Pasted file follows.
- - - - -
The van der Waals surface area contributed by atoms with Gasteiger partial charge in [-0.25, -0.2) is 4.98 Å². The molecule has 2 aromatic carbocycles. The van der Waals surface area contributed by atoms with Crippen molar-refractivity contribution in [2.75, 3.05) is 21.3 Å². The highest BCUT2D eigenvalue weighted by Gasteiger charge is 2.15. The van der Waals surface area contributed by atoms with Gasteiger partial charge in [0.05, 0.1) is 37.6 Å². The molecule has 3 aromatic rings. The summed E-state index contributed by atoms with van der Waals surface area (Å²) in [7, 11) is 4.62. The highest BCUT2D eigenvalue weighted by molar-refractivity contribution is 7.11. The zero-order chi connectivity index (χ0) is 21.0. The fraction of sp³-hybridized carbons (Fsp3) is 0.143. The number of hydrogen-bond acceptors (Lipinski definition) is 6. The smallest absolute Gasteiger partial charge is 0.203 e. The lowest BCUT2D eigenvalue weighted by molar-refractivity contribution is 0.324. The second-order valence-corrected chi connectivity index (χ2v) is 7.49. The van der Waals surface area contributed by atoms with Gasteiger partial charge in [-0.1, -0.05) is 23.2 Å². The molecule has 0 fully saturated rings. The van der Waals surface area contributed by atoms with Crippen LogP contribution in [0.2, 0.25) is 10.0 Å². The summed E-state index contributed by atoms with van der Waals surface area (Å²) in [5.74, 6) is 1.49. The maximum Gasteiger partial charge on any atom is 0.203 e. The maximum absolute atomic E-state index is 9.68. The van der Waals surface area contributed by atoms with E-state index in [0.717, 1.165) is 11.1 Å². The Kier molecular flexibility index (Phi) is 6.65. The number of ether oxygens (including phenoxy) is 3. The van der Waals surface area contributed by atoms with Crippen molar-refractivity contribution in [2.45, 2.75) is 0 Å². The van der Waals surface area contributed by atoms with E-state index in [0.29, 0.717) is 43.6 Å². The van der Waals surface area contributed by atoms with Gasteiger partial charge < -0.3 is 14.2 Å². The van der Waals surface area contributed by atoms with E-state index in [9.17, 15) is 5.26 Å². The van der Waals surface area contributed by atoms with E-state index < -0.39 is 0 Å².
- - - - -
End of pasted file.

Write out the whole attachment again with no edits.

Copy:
The van der Waals surface area contributed by atoms with Gasteiger partial charge in [-0.25, -0.2) is 4.98 Å². The molecule has 2 aromatic carbocycles. The van der Waals surface area contributed by atoms with Crippen molar-refractivity contribution in [2.75, 3.05) is 21.3 Å². The highest BCUT2D eigenvalue weighted by Gasteiger charge is 2.15. The van der Waals surface area contributed by atoms with Gasteiger partial charge in [0.05, 0.1) is 37.6 Å². The molecule has 3 aromatic rings. The summed E-state index contributed by atoms with van der Waals surface area (Å²) in [7, 11) is 4.62. The highest BCUT2D eigenvalue weighted by molar-refractivity contribution is 7.11. The zero-order chi connectivity index (χ0) is 21.0. The fraction of sp³-hybridized carbons (Fsp3) is 0.143. The number of hydrogen-bond acceptors (Lipinski definition) is 6. The smallest absolute Gasteiger partial charge is 0.203 e. The lowest BCUT2D eigenvalue weighted by molar-refractivity contribution is 0.324. The second-order valence-corrected chi connectivity index (χ2v) is 7.49. The van der Waals surface area contributed by atoms with Gasteiger partial charge in [-0.1, -0.05) is 23.2 Å². The molecule has 0 fully saturated rings. The van der Waals surface area contributed by atoms with Crippen LogP contribution in [0.2, 0.25) is 10.0 Å². The summed E-state index contributed by atoms with van der Waals surface area (Å²) in [5.74, 6) is 1.49. The maximum Gasteiger partial charge on any atom is 0.203 e. The maximum absolute atomic E-state index is 9.68. The van der Waals surface area contributed by atoms with E-state index in [0.717, 1.165) is 11.1 Å². The Kier molecular flexibility index (Phi) is 6.65. The number of ether oxygens (including phenoxy) is 3. The van der Waals surface area contributed by atoms with Crippen molar-refractivity contribution in [2.45, 2.75) is 0 Å². The van der Waals surface area contributed by atoms with E-state index in [0.29, 0.717) is 43.6 Å². The van der Waals surface area contributed by atoms with Gasteiger partial charge < -0.3 is 14.2 Å². The van der Waals surface area contributed by atoms with E-state index in [9.17, 15) is 5.26 Å². The van der Waals surface area contributed by atoms with E-state index < -0.39 is 0 Å².